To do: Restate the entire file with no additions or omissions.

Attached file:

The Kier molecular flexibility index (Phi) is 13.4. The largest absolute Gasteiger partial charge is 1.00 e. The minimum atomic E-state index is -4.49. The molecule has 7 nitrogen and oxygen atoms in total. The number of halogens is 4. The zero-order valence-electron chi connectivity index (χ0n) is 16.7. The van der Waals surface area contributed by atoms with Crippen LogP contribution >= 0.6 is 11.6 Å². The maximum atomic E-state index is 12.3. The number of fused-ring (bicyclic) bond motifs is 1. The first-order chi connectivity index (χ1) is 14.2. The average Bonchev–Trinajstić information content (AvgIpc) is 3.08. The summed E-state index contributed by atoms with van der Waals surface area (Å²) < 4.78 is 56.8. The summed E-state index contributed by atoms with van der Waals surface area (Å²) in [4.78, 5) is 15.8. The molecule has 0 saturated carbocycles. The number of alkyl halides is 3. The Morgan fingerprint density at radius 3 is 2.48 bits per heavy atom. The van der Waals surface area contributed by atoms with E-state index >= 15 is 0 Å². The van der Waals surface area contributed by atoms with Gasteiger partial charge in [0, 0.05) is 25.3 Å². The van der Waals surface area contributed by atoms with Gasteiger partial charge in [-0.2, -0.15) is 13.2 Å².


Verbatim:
The Kier molecular flexibility index (Phi) is 13.4. The largest absolute Gasteiger partial charge is 1.00 e. The minimum atomic E-state index is -4.49. The molecule has 7 nitrogen and oxygen atoms in total. The number of halogens is 4. The zero-order valence-electron chi connectivity index (χ0n) is 16.7. The van der Waals surface area contributed by atoms with Crippen LogP contribution >= 0.6 is 11.6 Å². The maximum atomic E-state index is 12.3. The number of fused-ring (bicyclic) bond motifs is 1. The first-order chi connectivity index (χ1) is 14.2. The average Bonchev–Trinajstić information content (AvgIpc) is 3.08. The summed E-state index contributed by atoms with van der Waals surface area (Å²) < 4.78 is 56.8. The summed E-state index contributed by atoms with van der Waals surface area (Å²) in [4.78, 5) is 15.8. The molecule has 0 saturated carbocycles. The number of alkyl halides is 3. The Morgan fingerprint density at radius 3 is 2.48 bits per heavy atom. The van der Waals surface area contributed by atoms with E-state index >= 15 is 0 Å². The van der Waals surface area contributed by atoms with Gasteiger partial charge in [0, 0.05) is 25.3 Å². The van der Waals surface area contributed by atoms with Gasteiger partial charge in [-0.2, -0.15) is 13.2 Å².